Convergence Point: HBKU Students Apply Audiovisual Translation Technology to Make Art Accessible to the Visually Impaired

Convergence Point: HBKU Students Apply Audiovisual Translation Technology to Make Art Accessible to the Visually Impaired

When Pablo Picasso was born in 1881, Thomas Edison’s incandescent light bulb had just been unveiled to the worldand electricity will not be a common household fixture for another three decades.In the preceding years, as new technologies continued to revolutionize civilization across the globe,artistswere interested in technology as source material for their work. They painted landscapes with smokestacks, textile machines and their operators, cranes used in coal mining, or the railroad barreling across open country– in this age, art and technology were parallel lines.

By the time Picasso died in 1973, he was regarded as a grand master of art and credited with creating Cubism. Then, art seemed immune from technology, but the art world Picasso was leaving behind was no longer going to remain insulated or independent from technology. Today, the realmsof art and technology havecollided and become inextricably intertwined.

In 2017, this marriage between art and technology has led to the digitization of art, virtual galleries, online auctioneering, 3D printed sculptures, and art that is accessible to the visually impaired. 

As a research intensive university in the region, Hamad Bin Khalifa University’s (HBKU) College of Humanities and Social Science’s (CHSS) students are pioneers in this ongoing intermeshing of art and technology. Delivered by CHSS’s Translation and Interpreting Institute (TII), the Masters of Arts in Audiovisual Translation students train to become specialists in the mediation of audiovisual texts, integrating the fields of technology, culture, and linguistics. 

In May this year, several HBKU students interned at Doha’s iconic Fire Station Artist in Residence facility to work on an exciting new project using audio tactile transcreation. This meant that HBKU students helped to create audio descriptions and touch replicas for Qatar Museums’“Giacometti and Me” exhibition. The exhibition featured some of Picasso’s famous pieces and sculptures by the renowned Swiss artist Alberto Giacometti – which included works like Self Portrait, Woman Throwing a Stone, The She Goat, Danger, Tall Woman, and Walking Man, amongst others. 

Over the course of their internship, HBKU students spent their time analyzing the exhibits that required audio-visual support, scripting the walk-through of the exhibit in the blind-accessible script, Braille, and produced replicas for touch-based exploration. Their work successfully captured the essence of Picasso’s colorful artwork and his rich portrayal of the human condition for the visually impaired. They were also successful in conveying the beauty, shapes, and curves meant to evoke the shocking realism of modernity Giacometti wished to present his audience with.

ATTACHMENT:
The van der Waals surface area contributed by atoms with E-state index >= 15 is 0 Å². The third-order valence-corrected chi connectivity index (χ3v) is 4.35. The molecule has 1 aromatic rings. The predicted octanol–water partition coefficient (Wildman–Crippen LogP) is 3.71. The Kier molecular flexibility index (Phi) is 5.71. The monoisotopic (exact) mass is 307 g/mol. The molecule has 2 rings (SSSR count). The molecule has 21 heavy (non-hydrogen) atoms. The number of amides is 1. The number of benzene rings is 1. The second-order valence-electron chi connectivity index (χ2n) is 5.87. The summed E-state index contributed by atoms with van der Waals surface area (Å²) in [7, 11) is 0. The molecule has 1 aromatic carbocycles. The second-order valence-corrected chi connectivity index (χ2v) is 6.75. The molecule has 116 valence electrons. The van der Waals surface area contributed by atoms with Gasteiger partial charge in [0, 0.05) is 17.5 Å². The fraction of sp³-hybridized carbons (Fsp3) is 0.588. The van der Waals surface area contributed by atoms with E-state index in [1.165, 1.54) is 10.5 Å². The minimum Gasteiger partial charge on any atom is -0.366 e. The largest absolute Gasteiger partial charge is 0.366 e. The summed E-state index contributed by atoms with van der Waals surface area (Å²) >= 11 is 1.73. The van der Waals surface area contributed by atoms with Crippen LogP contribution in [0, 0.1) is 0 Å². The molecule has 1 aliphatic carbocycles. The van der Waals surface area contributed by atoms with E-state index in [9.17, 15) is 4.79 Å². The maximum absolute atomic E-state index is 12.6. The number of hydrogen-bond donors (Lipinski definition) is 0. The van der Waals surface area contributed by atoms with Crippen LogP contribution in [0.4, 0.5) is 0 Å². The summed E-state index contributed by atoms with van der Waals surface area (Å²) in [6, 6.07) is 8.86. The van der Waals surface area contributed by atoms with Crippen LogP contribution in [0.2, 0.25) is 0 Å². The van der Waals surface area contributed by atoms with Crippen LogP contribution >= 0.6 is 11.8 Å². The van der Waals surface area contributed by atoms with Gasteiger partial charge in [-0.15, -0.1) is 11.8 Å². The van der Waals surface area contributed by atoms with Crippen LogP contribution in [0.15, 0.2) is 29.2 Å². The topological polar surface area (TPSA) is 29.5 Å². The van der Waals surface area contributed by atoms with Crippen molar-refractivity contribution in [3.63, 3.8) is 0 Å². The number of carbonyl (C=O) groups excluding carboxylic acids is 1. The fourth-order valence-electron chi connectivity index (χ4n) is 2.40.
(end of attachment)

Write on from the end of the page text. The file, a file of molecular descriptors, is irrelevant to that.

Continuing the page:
“At HBKU, we offer our students internship opportunities at local and global leading institutions, giving them the opportunity to work with experts and put into practice their academic training,” mentioned Dr. Amal Mohammed Al-Malki, Founding Dean of CHSS. “Students gain exposure into the professional setting and are able to implement the new approaches, whether theoretical or practical, and the new technologies acquired through their studies. The human capital of the next generation will establish the rules of the future through relevant and innovative future approaches.”

The interns had the opportunity to work closely with students from the Al Noor Institute for the Blind while researching and developing the accessible visitor guide for the visually impaired. By the conclusion of the project in late May, the students from HBKU’s College of Humanities & Social Sciences showcased their work and received valuable actionable feedback from visitors – especially members of the Qatar Social and Cultural Centre for the Blind. 

Dr. JoseliaNeves, Associate Professor at HBKU and internship advisor to the students, noted: “It was an extraordinary experience for our interns to be working at the Fire Station Artist in Residence facility, which is really the beating heart of Qatar’s vibrant community of local and international artists.  Our students were buzzing with fresh ideas to heighten the experience of Picasso and Giacometti’s worktothose with visual impairments by enabling them toexperience and enjoy the art as it was intended to by the grand masters.”

Second year student pursing her Masters of Audiovisual Translation, Malak Latrous was one of the interns from CHSS working on the special project with Qatar Museums. Malak said that the internship experience was “a chance to put into practice what [she] learned throughout the semester in a real life work situation.”  She said, “I got the opportunity to work on projects that proved how vital translation in general, and audiovisual translation in particular, is to society.”

Technology is no longer just a source material for art in this era, but an active agent in facilitating our understanding of the art presented to us at galleries and museums.Through diligent efforts by pioneers at places like HBKU, contemporary and classical works of art are now more accessible than ever. Art and technology are no longer running in parallel lines, but converging at multiple pointsacross Qatar and elsewhere. 

To learn more about HBKU’s Audiovisual Translation program, or other programs offered in humanities at CHSS, click here.